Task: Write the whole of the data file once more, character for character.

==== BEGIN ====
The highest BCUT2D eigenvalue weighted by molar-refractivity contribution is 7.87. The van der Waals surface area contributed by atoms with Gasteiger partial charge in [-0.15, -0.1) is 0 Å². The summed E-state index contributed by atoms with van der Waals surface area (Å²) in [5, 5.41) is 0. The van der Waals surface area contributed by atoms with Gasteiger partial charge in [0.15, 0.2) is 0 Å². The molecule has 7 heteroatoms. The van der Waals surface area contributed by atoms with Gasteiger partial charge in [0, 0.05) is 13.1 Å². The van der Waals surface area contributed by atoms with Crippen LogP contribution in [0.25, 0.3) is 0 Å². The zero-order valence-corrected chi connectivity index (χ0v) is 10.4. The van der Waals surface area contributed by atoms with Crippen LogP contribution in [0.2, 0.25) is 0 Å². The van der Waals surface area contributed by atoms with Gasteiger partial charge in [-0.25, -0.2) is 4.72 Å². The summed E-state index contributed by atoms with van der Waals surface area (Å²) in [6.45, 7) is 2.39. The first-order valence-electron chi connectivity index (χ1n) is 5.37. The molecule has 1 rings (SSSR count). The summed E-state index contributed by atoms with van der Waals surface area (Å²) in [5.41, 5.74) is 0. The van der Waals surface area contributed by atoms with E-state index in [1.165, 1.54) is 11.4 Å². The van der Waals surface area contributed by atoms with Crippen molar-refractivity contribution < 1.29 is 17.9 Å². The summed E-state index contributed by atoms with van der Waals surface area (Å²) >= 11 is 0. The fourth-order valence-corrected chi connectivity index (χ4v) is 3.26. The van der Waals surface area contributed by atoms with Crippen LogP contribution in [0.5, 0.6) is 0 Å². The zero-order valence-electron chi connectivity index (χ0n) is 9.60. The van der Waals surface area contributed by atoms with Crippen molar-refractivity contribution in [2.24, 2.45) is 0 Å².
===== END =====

The highest BCUT2D eigenvalue weighted by molar-refractivity contribution is 7.87. The van der Waals surface area contributed by atoms with Gasteiger partial charge in [-0.15, -0.1) is 0 Å². The summed E-state index contributed by atoms with van der Waals surface area (Å²) in [5, 5.41) is 0. The van der Waals surface area contributed by atoms with Gasteiger partial charge in [0.15, 0.2) is 0 Å². The molecule has 7 heteroatoms. The van der Waals surface area contributed by atoms with Gasteiger partial charge in [0, 0.05) is 13.1 Å². The van der Waals surface area contributed by atoms with Crippen LogP contribution in [0.25, 0.3) is 0 Å². The zero-order valence-corrected chi connectivity index (χ0v) is 10.4. The van der Waals surface area contributed by atoms with Crippen LogP contribution in [0.2, 0.25) is 0 Å². The van der Waals surface area contributed by atoms with Gasteiger partial charge in [-0.25, -0.2) is 4.72 Å². The summed E-state index contributed by atoms with van der Waals surface area (Å²) in [6.45, 7) is 2.39. The first-order valence-electron chi connectivity index (χ1n) is 5.37. The molecule has 1 rings (SSSR count). The summed E-state index contributed by atoms with van der Waals surface area (Å²) in [5.41, 5.74) is 0. The van der Waals surface area contributed by atoms with E-state index in [1.165, 1.54) is 11.4 Å². The van der Waals surface area contributed by atoms with Crippen molar-refractivity contribution < 1.29 is 17.9 Å². The summed E-state index contributed by atoms with van der Waals surface area (Å²) >= 11 is 0. The fourth-order valence-corrected chi connectivity index (χ4v) is 3.26. The van der Waals surface area contributed by atoms with Crippen LogP contribution in [0.5, 0.6) is 0 Å². The zero-order valence-electron chi connectivity index (χ0n) is 9.60. The van der Waals surface area contributed by atoms with Crippen molar-refractivity contribution in [2.24, 2.45) is 0 Å².